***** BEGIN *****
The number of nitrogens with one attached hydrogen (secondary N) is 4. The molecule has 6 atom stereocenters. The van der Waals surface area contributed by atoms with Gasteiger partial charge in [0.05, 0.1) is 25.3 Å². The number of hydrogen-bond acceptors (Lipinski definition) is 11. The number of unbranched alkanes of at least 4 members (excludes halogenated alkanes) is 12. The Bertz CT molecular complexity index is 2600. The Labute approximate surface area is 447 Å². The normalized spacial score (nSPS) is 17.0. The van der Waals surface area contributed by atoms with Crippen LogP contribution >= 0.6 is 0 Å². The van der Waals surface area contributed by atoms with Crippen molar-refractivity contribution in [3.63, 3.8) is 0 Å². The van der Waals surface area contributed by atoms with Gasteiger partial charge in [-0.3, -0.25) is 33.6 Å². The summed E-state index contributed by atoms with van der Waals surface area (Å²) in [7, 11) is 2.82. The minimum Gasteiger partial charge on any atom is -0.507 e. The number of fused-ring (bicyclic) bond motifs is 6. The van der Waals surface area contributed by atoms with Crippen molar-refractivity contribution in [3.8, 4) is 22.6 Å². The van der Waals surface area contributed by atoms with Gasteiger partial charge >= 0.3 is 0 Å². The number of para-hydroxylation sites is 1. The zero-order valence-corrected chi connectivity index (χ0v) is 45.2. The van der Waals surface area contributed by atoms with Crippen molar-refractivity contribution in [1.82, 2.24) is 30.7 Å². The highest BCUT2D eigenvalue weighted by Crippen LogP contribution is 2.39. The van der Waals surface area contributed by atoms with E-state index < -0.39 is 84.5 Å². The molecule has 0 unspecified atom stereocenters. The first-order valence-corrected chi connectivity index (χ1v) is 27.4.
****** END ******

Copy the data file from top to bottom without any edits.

The number of nitrogens with one attached hydrogen (secondary N) is 4. The molecule has 6 atom stereocenters. The van der Waals surface area contributed by atoms with Gasteiger partial charge in [0.05, 0.1) is 25.3 Å². The number of hydrogen-bond acceptors (Lipinski definition) is 11. The number of unbranched alkanes of at least 4 members (excludes halogenated alkanes) is 12. The Bertz CT molecular complexity index is 2600. The Labute approximate surface area is 447 Å². The normalized spacial score (nSPS) is 17.0. The van der Waals surface area contributed by atoms with Crippen LogP contribution >= 0.6 is 0 Å². The van der Waals surface area contributed by atoms with Crippen molar-refractivity contribution in [3.63, 3.8) is 0 Å². The van der Waals surface area contributed by atoms with Gasteiger partial charge in [-0.3, -0.25) is 33.6 Å². The summed E-state index contributed by atoms with van der Waals surface area (Å²) in [7, 11) is 2.82. The minimum Gasteiger partial charge on any atom is -0.507 e. The number of fused-ring (bicyclic) bond motifs is 6. The van der Waals surface area contributed by atoms with Crippen molar-refractivity contribution in [3.8, 4) is 22.6 Å². The van der Waals surface area contributed by atoms with Gasteiger partial charge >= 0.3 is 0 Å². The number of para-hydroxylation sites is 1. The zero-order valence-corrected chi connectivity index (χ0v) is 45.2. The van der Waals surface area contributed by atoms with Crippen molar-refractivity contribution in [1.82, 2.24) is 30.7 Å². The highest BCUT2D eigenvalue weighted by Crippen LogP contribution is 2.39. The van der Waals surface area contributed by atoms with E-state index < -0.39 is 84.5 Å². The molecule has 0 unspecified atom stereocenters. The first-order valence-corrected chi connectivity index (χ1v) is 27.4.